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Howdy, I’m Liv!
My relationship with the gym and fitness hasn’t always been a good one.
Living with eating disorders of varying forms over the years, I spent a long time hating both the gym and myself. I figured that if I could just spend enough time on the treadmill, I’d be small enough to accept the bit of space that I took up in the world. A few years, medication changes and extra kilos later, I eventually started training with a pt who taught me the basics of following a structured workout but I was still stuck in the same mindset – I was living off fat burners and willing to try anything to lose weight – anything except eating properly to fuel my body and lift weights.
I don’t know what changed for me, and it certainly didn’t happen overnight but at some point I became a lot more interested in what my body could do, rather that what it looked like. Walking beyond the “safety” of the cardio area at the gym didn’t make me as anxious as it had for so many years and I stopped worrying about people judging me for not lifting as much as they could. Beating my first personal best was one of the best feelings I’ve ever experienced and that became my new focus. I trained for a good year or so without much direction, picking heavy things up, putting them down and picking them up again, but plateaued because of injury and stress and eventually ended up back in the confines of the cardio machines.
I’d never considered competing for anything other than a record number of mental health hospital admissions, let alone getting up on stage in a couple of pieces of sparkly fabric and an orange tan, so the first time someone mentioned it, I burst out laughing. I don’t really believe that everything in life happens for a reason, because there are some bloody bad things in this world, but my decision to start competing just seemed to be one of those right place/right time things. I’d booked a free body assessment at my gym, and the evening before my appointment, my long term relationship unexpectedly ended.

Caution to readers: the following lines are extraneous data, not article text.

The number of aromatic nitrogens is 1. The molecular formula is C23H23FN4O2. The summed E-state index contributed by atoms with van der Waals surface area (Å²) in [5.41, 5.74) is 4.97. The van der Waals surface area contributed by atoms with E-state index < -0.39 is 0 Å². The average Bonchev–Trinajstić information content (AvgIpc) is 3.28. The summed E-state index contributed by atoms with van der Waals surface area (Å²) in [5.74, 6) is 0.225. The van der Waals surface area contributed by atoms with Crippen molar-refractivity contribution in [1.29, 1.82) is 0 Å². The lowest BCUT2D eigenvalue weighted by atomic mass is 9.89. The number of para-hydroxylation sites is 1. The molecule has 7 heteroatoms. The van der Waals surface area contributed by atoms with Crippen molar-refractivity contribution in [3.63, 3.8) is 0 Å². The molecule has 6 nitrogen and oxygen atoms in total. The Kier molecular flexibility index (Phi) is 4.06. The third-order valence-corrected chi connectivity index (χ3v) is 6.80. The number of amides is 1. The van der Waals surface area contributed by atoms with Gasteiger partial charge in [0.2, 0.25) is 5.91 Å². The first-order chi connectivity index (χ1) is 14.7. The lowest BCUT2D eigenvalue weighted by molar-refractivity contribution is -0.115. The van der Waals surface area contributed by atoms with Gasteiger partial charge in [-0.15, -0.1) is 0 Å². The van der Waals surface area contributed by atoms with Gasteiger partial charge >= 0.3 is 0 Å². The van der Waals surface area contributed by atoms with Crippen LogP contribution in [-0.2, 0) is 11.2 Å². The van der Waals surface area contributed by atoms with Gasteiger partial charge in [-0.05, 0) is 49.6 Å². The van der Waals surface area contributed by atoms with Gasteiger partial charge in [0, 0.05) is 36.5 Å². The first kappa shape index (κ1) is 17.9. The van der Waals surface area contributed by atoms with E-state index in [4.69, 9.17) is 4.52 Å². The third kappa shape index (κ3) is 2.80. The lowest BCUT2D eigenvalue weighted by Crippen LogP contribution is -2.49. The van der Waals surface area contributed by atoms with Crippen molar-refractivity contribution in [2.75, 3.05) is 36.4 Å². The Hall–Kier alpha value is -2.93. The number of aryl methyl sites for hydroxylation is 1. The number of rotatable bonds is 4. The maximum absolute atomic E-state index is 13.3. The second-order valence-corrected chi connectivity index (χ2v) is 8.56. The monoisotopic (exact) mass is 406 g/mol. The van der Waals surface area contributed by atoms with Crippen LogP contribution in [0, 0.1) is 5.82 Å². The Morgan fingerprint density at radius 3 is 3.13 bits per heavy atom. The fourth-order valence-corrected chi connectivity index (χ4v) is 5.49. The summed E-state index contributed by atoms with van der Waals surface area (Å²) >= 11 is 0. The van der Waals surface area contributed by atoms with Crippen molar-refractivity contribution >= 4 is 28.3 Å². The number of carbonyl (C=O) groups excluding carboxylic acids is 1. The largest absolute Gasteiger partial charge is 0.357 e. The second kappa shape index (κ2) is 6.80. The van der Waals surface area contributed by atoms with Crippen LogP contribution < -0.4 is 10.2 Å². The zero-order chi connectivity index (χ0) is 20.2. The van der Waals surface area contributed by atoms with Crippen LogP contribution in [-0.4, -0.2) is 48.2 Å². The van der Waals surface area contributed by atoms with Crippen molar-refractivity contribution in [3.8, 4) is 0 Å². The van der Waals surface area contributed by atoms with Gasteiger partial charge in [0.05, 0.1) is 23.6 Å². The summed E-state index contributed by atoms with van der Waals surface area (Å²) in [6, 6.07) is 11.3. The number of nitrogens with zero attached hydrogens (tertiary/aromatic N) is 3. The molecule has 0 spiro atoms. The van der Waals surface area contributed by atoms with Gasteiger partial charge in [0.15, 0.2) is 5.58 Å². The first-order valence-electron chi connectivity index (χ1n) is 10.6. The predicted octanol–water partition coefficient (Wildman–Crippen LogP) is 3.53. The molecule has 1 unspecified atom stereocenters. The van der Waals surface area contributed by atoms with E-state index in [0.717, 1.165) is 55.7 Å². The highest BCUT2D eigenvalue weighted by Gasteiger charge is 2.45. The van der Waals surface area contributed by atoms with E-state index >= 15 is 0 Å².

I wasn’t expecting anything positive to come from the assessment (that little voice of self loathing and doubt is always there in the background), but the pt who did my measurements surprised me and told me to seriously consider competing. I guess people go for a rebound relationship after a breakup and this was my version of it – except that it ended up being a long term relationship with my body.
I thought that I knew myself pretty well, but my first prep taught me so much more than I could have imagined. It wasn’t the best prep by any means and I really struggled after my competition, but I am damn proud of myself, which isn’t something that i’m used to feeling. I got up on a stage, shared my scars with the world and had a great bloody time, so I’m doing it again. Every day, I learn more about my body and my mind, what my weaknesses and my strengths are, how small decisions make a big impact.
Outside of my legend of a coach, Brendan Wang, my partner, family and friends, ATP Science has had the biggest impact on my life. Knowledge is absolutely everything in life and their podcasts (and products, obviously!) have helped me inside and out of the gym – a few small changes here and there and I can now manage PTSD completely medication free and feel well, which is a really cool thing. I train, eat and make decisions for my mental health over anything, and everything else, like being able to compete is a bonus.
The pt who did my measurements surprised me and told me to seriously consider competing.